Share this Book
Millie's story highlights the importance of sharing the diversity of immigrant experiences. Help students understand why it is important to not buy into a “single story” about immigrants.
Nigerian writer Chimamanda Ngozi Adichie explains the concept of a “single story” as an overly simplistic narrative repeated again and again about a person or a people that creates and perpetuates stereotypes. Have students watch Chimamanda Ngozi Adichie’s TED talk on the danger of a single story.
After viewing, talk about how immigrant stories were told and controlled in Where I Belong. Ask students to think about the communities they belong to and if they have ever felt reduced to a single positive or negative story. If students are comfortable sharing, ask them to share how this happened and how it impacted them or their community.
Then have students learn what’s needed to help take charge of the narratives about their own communities by completing this Countering the Single Story exercise from Facing History & Ourselves. Students can later build on their plans to develop a larger project that shares the stories of their communities.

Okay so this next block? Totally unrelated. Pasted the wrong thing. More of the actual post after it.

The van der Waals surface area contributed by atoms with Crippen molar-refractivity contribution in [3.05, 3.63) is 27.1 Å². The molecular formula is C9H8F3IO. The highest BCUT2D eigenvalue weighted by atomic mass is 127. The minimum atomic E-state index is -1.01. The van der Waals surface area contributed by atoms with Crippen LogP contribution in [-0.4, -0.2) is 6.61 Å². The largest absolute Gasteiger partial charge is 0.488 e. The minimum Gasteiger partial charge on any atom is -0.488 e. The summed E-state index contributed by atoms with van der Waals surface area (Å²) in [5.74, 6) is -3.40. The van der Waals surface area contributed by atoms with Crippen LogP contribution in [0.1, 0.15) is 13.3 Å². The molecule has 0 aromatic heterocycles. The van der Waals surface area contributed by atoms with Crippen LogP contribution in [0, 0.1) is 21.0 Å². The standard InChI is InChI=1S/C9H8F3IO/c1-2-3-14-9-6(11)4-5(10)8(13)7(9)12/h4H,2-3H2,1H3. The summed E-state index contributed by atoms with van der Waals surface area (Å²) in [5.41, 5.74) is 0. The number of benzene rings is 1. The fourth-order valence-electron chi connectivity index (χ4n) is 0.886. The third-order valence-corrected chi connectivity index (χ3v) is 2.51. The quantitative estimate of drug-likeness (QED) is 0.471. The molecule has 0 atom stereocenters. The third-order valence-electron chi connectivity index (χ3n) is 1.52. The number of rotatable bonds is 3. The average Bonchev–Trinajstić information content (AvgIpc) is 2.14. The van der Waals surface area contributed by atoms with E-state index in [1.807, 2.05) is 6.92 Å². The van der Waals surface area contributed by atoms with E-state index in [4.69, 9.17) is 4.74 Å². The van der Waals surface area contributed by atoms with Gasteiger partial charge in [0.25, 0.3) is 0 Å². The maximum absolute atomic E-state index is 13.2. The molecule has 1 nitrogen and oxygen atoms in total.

Questions for Discussion or Reflective Writing
- How does Millie feel about the members of the Wheeler family? What changes her relationship with them?
- Do you think it was appropriate for Mr. Wheeler to mention Millie in his campaign speech? Why or why not? How would you have reacted if you and your family were thrown into the spotlight without any warning?
- Why does Millie keep her plans to go to Stanford to herself? What doubts and worries does she have?
- Millie wants to live a quiet existence and not call attention to herself or her family. What changes her mind about sharing her story publicly? How can telling your own story be an act of empowerment?